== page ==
Music learning develops pupils’ critical skills: their ability to listen, to appreciate a wide variety of music, and to make judgements about musical quality. It also increases self-discipline, creativity, aesthetic sensitivity and fulfilment.
Working in stimulating contexts that provide a range of opportunities and draw on the local ethos, community and wider world, pupils identify needs and opportunities. They respond with ideas, products and systems, challenging expectations where appropriate. They combine practical and intellectual skills with an understanding of aesthetic, technical, cultural, health, social, emotional, economic, industrial and environmental issues. As they do so, they evaluate present and past design and technology, and its uses and effects. Through design and technology pupils develop confidence in using practical skills and become discriminating users of products. They apply their creative thinking and learn to innovate.
At Darwen Vale, pupils learn either French or German at Key Stage 3. Pupils can then opt to continue their language studies at GCSE level. GCSE Spanish is also an option at Key Stage 4. We follow the Edexcel GCSE syllabus and have a variety of modern resources that enthuse and stretch our pupils.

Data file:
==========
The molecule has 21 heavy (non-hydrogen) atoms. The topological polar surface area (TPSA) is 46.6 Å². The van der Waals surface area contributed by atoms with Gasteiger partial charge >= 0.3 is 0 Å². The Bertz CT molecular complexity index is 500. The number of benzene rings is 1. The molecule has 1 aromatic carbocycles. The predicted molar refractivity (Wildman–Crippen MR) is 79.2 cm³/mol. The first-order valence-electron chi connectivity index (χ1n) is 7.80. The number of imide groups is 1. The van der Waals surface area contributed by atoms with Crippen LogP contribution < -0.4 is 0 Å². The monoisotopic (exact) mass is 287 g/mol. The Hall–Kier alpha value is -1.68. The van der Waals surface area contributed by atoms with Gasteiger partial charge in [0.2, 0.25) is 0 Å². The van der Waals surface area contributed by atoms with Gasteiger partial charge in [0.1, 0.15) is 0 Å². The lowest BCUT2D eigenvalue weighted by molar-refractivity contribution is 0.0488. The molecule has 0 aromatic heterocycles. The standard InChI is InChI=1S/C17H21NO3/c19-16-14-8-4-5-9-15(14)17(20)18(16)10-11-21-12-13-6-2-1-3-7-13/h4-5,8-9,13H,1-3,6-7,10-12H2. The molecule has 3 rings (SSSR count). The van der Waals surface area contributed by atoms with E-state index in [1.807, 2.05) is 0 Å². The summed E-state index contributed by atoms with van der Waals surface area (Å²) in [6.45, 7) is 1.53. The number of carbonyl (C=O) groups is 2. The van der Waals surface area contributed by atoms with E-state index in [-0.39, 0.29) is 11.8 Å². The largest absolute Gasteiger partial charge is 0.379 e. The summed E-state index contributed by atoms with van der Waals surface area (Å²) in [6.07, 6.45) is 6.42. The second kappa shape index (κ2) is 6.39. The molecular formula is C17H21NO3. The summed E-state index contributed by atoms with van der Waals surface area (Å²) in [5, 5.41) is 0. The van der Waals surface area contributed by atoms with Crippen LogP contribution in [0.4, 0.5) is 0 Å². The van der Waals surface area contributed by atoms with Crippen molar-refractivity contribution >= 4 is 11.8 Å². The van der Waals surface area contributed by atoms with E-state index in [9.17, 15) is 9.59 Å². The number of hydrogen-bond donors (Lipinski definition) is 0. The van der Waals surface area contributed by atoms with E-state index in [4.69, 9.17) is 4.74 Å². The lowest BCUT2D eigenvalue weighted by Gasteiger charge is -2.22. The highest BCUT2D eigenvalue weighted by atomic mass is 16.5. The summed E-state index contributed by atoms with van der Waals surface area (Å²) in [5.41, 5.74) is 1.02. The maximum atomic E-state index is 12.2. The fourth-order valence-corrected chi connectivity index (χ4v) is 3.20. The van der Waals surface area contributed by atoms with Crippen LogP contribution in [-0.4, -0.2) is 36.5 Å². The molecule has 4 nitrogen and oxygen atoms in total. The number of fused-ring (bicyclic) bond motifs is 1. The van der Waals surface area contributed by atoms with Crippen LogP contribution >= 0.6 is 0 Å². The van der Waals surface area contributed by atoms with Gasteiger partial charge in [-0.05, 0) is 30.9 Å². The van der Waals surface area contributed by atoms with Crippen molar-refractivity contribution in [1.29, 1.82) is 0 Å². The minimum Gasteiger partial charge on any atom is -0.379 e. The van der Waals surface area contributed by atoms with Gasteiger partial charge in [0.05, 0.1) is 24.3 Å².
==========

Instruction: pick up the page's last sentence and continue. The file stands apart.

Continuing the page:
Education for economic well-being and financial capability aims to equip students with the knowledge, skills and attributes to make the most of changing opportunities in learning and work. Through their learning and experiences inside and outside school, students begin to understand the nature of the world of work, the diversity and function of business, and its contribution to national prosperity. They develop as questioning and informed consumers and learn to manage their money and finances effectively.
Learning and teaching activities in EPR contribute to the achievement of curriculum aims for all children to become
• successful learners who enjoy learning, make progress and achieve
• confident individuals who are able to live safe, healthy and fulfilling lives
• responsible citizens who make a positive contribution to society
EPR enhances pupils’ awareness and understanding of religions and beliefs, teachings, practices and forms of expression, as well as of the influence of religion on individuals, families, communities and cultures.
EPR has an important role in preparing pupils for adult life, employment and lifelong learning. It enables pupils to develop respect for and sensitivity to others, in particular those whose faiths and beliefs are different from their own. It promotes discernment and enables pupils to combat prejudice.